For Isuzu, a priority in updating the Blade package was to introduce a classier feel to the cabin and you certainly get that with the upgraded Piano Black interior with its smart roof lining. The cab is still sturdy and practical though, if far from basic with its clever Pioneer stereo, branded mats and smart scuff plates.
It also helps that the D-Max design is in many respects quite stylish in its own right, the circle of minor controls on the centre stack for example, reminiscent of a Mazda RX-8 sportscar, plus a couple of ventilation 'ears' at the top of the fascia that aren't a million miles away from contemporary Ford design. Ease of use was also thoroughly thought through, with wheel-mounted controls, big clear dials, easy access to the most important switches and a comfortable raised driving position. Move rearwards and there's even a decent amount of rear seat legroom, which isn't always the case with doublecabs like this one.
You'll want to know about equipment. From a practicality perspective, there's an under-rail bed liner, heavy-duty side steps, a tailgate damper, a spare wheel cradle and black roof bars. From new, buyers were given the choice of two hard tops: a lockable colour-coded Aeroklas leisure canopy complete with internal light. Or a lockable black MountainTop Black Roller with black rear style bar.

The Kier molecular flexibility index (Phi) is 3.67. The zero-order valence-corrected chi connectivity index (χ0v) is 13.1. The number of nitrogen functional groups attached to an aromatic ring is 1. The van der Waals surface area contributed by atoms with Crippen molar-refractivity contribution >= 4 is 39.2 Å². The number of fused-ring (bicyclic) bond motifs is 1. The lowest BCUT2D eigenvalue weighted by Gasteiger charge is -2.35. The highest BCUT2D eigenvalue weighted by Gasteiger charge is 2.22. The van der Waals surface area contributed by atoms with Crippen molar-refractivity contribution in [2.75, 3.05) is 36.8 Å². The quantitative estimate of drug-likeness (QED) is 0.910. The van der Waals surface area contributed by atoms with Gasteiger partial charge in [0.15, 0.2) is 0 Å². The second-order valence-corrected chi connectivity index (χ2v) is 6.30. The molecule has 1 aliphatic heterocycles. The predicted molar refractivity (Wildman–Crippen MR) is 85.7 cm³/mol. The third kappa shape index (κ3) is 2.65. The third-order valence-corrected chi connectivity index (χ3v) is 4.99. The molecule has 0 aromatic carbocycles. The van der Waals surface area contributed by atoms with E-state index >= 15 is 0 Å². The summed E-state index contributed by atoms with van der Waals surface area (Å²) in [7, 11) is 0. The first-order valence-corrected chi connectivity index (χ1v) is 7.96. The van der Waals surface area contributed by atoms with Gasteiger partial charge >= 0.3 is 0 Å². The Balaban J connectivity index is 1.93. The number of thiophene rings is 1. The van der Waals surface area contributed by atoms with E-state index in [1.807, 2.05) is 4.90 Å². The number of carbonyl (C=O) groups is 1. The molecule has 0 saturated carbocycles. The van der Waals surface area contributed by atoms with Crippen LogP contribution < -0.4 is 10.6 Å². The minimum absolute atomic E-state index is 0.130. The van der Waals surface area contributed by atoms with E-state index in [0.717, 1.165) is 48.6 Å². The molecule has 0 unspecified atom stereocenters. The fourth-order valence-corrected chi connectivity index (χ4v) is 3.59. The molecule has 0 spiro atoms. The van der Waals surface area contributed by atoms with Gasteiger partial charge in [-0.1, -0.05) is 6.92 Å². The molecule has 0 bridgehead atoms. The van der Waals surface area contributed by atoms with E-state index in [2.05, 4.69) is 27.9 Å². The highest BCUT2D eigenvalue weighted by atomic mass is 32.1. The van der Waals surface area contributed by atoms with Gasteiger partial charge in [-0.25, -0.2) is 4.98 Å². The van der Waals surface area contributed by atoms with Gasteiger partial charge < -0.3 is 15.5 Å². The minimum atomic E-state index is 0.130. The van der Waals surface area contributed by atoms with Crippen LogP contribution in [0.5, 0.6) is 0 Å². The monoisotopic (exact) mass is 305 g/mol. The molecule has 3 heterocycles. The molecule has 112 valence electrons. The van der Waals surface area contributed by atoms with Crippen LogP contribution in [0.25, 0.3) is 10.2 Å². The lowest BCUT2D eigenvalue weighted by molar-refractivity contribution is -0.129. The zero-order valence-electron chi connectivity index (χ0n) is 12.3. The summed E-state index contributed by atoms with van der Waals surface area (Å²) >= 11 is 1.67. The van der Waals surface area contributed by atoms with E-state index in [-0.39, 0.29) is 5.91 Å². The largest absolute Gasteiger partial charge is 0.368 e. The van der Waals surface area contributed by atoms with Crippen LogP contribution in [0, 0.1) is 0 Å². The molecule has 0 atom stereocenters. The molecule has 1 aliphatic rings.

Inside, the Blade features a DAB digital radio inregrated into a Pioneer AVIC-F960 6.1-inch touchscreen navigation set-up, complete with integrated rear safety camera and a rear speaker system. Plus there's a premium black leather interior, heated front seats, branded floor mats and scuff plates. Bear in mind too that all of this buillt upon the already very complete specification of the D-Max 'Utah' model. So you also get desirable features like automatic climate control. Options that many new buyers went for include a bonnet protector, a loadbay bed rug, trendy lazer lights and a spare wheel bag.
What to Look For
The condition of a used pick-up is very important because the kind of use they've been put through will vary greatly. Check the underside of the vehicle, the sills and the wheels for evidence of off-roading damage and take a good look around the interior of the loadbay. In general, Isuzu has a great reputation for reliability and the mechanicals of the D-Max should be strong enough.